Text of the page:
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Insight Astronomy Photographer of the Year 2017

Insight Astronomy Photographer of the Year is the largest international competition of its kind, annually showcasing phenomenal photographer of the night sky and the universe taken from a global community of talented astrophotographers.

The Royal Observatory Greenwich, in association with Insight Investment and BBC Sky at Night Magazine, has announced the key dates for the Insight Astronomy Photographer of the Year 2017 competition — its annual global search for the most beautiful and spectacular visions of the cosmos, whether they are striking pictures of vast galaxies millions of light-years away, or dramatic images of the night sky much closer to home.

ESO supports the 2017 competition by providing a judge from its education and Public Outreach Department (ePOD).

Now in its ninth year, the hugely popular competition will open to entrants on Monday 27 February, giving them the chance of taking home the grand prize of £10 000. Entrants will have until Friday 7 April to enter up to ten images in the various categories of the competition via

Insight Astronomy Photographer of the Year 2017 has nine main categories:

  • Skyscapes: Landscape and cityscape images of twilight and the night sky featuring the Milky Way, star trails, meteor showers, comets, conjunctions, constellation rises, halos and noctilucent clouds, alongside elements of earthly scenery.
  • Aurorae: Photographs featuring auroral activity.
  • People and Space: Photographs of the night sky including people or a human interest element.
  • Our Sun: Solar images including solar eclipses and transits.
  • Our Moon: Lunar images including lunar eclipses and occultations of planets.
  • Planets, Comets and Asteroids: Everything else in the Solar System, including planets and their satellites, comets, asteroids and other forms of zodiacal debris.
  • Stars and Nebulae: Deep space objects within the Milky Way Galaxy, including stars, star clusters, supernova remnants, nebulae and other intergalactic phenomena.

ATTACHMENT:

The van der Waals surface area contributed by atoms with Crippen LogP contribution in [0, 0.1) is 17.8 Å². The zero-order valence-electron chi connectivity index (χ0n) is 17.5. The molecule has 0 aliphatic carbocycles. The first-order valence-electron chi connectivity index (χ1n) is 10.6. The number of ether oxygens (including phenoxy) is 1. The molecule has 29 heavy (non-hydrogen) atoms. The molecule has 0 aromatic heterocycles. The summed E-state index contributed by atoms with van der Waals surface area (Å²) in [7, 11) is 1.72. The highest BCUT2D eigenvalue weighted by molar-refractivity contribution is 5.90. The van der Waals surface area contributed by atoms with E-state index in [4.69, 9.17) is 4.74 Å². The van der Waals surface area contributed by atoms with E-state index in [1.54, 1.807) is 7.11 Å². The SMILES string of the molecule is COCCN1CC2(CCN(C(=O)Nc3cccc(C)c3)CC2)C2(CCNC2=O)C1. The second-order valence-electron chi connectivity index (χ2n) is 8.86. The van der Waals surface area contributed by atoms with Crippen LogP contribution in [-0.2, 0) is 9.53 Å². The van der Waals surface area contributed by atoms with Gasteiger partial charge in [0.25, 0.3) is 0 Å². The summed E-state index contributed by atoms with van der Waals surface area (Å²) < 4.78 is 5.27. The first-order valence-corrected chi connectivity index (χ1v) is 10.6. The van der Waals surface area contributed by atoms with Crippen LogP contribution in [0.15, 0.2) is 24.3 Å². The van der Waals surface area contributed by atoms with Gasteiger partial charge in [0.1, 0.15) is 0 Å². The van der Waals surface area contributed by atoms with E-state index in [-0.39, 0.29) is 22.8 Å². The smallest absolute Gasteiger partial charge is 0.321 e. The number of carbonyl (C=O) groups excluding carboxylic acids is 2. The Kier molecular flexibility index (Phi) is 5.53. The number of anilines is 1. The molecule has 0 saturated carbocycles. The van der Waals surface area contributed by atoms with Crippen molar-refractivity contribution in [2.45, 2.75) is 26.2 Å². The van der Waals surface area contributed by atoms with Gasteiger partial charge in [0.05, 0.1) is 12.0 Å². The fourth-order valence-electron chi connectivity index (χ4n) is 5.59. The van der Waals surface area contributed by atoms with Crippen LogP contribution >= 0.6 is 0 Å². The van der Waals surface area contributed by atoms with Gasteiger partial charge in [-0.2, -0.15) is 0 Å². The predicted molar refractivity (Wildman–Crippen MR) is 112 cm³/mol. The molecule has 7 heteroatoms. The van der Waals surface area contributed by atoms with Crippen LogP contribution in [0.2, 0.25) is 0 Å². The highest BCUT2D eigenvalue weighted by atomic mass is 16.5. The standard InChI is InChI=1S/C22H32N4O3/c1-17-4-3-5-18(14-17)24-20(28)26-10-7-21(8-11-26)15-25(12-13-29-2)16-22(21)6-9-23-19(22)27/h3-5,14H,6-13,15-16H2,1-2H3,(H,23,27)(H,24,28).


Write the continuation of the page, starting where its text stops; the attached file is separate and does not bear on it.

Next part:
• Galaxies: Deep space objects beyond the Milky Way Galaxy, including galaxies, galaxy clusters, and stellar associations.
  • Young Astronomy Photographer of the Year: Pictures taken by budding astronomers under 16 years of age.

There are also two special prizes: the Sir Patrick Moore Prize for Best Newcomer, awarded to the best photo by an amateur astrophotographer who has taken up the hobby in the last year and who has not entered an image into the competition before; and Robotic Scope, which acknowledges the best photo taken using one of the increasing number of computer-controlled telescopes stationed at prime observing sites around the world and accessed over the internet by members of the public.

Entries to the competition must be submitted by 7 April 2017, and the winners will be announced at an award ceremony at the Royal Observatory on 14 September 2017. The winning photographs will be exhibited at the Astronomy Centre from 16 September 2017. Entry to the exhibition is free.

Photographers can enter online by visiting and each entrant may submit up to ten images to the competition.


The overall winner is chosen from amongst all the Adult competition category winners. This winner receives the prestigious title of Insight Astronomy Photographer of the Year.
– Overall winner: £10,000

We have eight categories for you to enter and the judges will select a winner, runner-up and one highly commended entry from each category. These will receive the following prize money: